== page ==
In our previous class, Jesse Miller talked to us about digital literacy and privacy around social media. This involved an interesting yet daunting conversation about how social media platforms conduct business with companies for marketing and advertising purposes. They do this through the use of data found in photos, and other information recorded by devices. The app SnapChat even saves photos that users do not send. These facts would be alarming to many, but are hidden in lengthy terms of service and brushed over with complicated language. The part of this conversation which shocked me the most is when Jesse said that if you have a Samsung phone and tv, the devices will talk to each other, and know if you are paying attention to what is on the tv or not. As well, they can monitor your online activity and mold ads and commercials to your taste. To be honest, this is slightly unsettling for me, so I’m glad that I don’t have a Samsung phone.
It is interesting to me that time limits on technology determined to be appropriate for children by researchers continue to change as culture shifts. This reveals this number to be flexible and dependent on different factors. As well, the ever-increasing amount of screen time that is deemed acceptable implies that children are not negatively affected by technology to the extent stated previously. As Jesse said, it is about the quality of purpose rather than the quantity of use. I appreciated his statements regarding social media content and how it can affect job placements, because I am aware of this, but others may not be. I did not know, however, that lawyers can access private archives from social media if there is a legal case, or warrant to search someone’s history or communications.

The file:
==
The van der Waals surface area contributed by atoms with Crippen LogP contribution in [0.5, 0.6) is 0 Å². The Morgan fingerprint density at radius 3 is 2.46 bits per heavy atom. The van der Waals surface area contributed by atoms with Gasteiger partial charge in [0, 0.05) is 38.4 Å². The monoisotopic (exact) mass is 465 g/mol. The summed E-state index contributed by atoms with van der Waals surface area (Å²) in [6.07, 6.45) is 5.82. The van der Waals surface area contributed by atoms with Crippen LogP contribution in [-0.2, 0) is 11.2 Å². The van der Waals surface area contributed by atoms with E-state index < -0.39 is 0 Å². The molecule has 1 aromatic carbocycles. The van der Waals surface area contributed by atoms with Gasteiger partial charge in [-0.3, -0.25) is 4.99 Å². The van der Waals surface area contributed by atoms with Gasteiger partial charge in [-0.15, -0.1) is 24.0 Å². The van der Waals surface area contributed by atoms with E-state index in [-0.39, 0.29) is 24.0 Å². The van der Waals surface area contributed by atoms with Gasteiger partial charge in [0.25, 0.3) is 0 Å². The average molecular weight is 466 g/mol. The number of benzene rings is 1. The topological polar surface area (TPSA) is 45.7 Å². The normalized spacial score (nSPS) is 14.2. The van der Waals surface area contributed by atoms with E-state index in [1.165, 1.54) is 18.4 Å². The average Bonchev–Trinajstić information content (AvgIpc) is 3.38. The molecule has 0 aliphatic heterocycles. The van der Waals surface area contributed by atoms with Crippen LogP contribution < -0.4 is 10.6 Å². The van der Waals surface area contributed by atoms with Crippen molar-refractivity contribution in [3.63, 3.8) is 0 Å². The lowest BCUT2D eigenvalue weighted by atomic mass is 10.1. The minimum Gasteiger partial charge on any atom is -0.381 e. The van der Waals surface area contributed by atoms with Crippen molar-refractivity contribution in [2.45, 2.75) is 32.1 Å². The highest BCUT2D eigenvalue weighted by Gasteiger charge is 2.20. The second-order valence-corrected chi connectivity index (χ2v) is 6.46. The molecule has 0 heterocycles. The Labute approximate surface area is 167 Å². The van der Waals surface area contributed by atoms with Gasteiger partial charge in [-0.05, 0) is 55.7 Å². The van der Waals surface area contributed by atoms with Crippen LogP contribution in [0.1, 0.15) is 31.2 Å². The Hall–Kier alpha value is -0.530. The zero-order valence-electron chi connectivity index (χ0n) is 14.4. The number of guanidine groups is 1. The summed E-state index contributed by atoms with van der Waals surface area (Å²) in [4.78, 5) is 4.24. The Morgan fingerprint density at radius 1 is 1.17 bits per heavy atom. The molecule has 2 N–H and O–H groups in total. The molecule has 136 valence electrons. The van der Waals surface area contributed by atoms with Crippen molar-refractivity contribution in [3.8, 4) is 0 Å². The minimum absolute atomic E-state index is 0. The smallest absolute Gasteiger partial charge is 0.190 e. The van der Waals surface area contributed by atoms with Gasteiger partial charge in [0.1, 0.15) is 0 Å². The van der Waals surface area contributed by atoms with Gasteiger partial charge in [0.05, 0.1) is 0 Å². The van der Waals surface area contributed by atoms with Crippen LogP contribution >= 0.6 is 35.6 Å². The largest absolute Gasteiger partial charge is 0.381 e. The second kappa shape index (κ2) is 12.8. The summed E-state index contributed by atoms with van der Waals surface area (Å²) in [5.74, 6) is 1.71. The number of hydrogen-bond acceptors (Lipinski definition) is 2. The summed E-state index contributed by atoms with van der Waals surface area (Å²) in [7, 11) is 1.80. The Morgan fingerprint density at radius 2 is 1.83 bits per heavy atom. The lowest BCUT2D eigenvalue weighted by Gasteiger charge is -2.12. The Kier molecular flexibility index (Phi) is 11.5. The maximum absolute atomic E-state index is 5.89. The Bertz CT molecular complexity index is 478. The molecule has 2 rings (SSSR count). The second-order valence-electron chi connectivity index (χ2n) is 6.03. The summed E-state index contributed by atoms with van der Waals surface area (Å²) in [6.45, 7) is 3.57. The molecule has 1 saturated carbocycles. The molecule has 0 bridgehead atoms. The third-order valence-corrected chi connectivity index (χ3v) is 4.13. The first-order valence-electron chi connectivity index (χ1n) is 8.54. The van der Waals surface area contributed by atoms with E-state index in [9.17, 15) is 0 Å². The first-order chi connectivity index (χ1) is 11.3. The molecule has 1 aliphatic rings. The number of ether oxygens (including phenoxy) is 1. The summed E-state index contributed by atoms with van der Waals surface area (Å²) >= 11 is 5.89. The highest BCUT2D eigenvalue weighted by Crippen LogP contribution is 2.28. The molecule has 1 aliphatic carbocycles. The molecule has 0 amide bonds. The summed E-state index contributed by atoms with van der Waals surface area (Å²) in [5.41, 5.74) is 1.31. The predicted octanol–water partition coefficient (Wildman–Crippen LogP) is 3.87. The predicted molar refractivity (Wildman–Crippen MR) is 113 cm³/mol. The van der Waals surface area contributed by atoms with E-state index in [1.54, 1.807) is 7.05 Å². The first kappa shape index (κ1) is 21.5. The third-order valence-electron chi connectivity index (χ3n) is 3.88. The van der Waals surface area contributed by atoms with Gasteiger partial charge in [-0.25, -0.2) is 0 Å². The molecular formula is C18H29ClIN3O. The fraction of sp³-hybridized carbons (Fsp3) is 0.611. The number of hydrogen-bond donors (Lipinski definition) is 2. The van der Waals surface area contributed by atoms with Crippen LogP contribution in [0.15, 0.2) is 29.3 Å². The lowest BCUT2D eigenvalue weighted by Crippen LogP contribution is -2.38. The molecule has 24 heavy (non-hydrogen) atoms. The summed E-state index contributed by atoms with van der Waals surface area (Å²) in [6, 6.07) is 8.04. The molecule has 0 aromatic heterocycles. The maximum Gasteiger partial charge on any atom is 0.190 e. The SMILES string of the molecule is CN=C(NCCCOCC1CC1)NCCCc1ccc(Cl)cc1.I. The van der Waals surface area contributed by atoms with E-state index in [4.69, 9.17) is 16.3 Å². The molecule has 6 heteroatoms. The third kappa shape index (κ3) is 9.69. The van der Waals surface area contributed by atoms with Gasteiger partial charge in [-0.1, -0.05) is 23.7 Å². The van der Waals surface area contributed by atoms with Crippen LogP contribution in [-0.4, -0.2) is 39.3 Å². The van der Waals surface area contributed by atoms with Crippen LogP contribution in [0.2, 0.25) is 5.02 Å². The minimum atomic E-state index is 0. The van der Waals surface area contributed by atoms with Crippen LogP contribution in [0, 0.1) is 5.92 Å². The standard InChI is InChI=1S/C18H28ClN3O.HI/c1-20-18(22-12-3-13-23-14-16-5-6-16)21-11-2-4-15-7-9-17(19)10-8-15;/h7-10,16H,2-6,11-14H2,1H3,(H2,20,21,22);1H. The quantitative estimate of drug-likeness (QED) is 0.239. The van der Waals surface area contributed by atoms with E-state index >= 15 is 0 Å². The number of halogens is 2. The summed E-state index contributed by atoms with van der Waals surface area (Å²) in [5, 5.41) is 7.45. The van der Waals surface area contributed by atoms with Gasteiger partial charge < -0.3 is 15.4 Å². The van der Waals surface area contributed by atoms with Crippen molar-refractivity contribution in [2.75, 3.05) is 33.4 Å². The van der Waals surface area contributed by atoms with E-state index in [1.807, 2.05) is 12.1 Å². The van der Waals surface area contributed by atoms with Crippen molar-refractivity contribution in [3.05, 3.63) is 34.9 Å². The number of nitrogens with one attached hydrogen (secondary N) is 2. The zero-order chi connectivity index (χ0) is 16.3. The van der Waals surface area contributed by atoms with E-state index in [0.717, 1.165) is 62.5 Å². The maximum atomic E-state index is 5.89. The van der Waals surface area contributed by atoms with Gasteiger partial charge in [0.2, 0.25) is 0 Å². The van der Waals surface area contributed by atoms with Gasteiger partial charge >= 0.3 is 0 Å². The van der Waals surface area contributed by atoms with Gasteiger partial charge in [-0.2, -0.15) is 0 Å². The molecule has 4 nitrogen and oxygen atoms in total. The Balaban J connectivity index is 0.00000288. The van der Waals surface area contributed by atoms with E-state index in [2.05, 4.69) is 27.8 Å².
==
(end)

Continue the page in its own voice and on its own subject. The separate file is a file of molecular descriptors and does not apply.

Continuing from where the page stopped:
Presently, anything can be recorded and people need to be conscious about their actions on and offline. While this conversation can be scary, I aim to live in a way that I have fun, but I don’t have a reason to hide anything. Rather than being fearful of living life, I think we should all be conscious of our humanity, and do our best. I think our society is starting to accept this more as the standard since it is harder to feign perfection when anyone has the ability to publicly call you out (purposefully or inadvertently). This class gave me the opportunity to think critically about my online activity, and I really appreciate Jesse’s insight.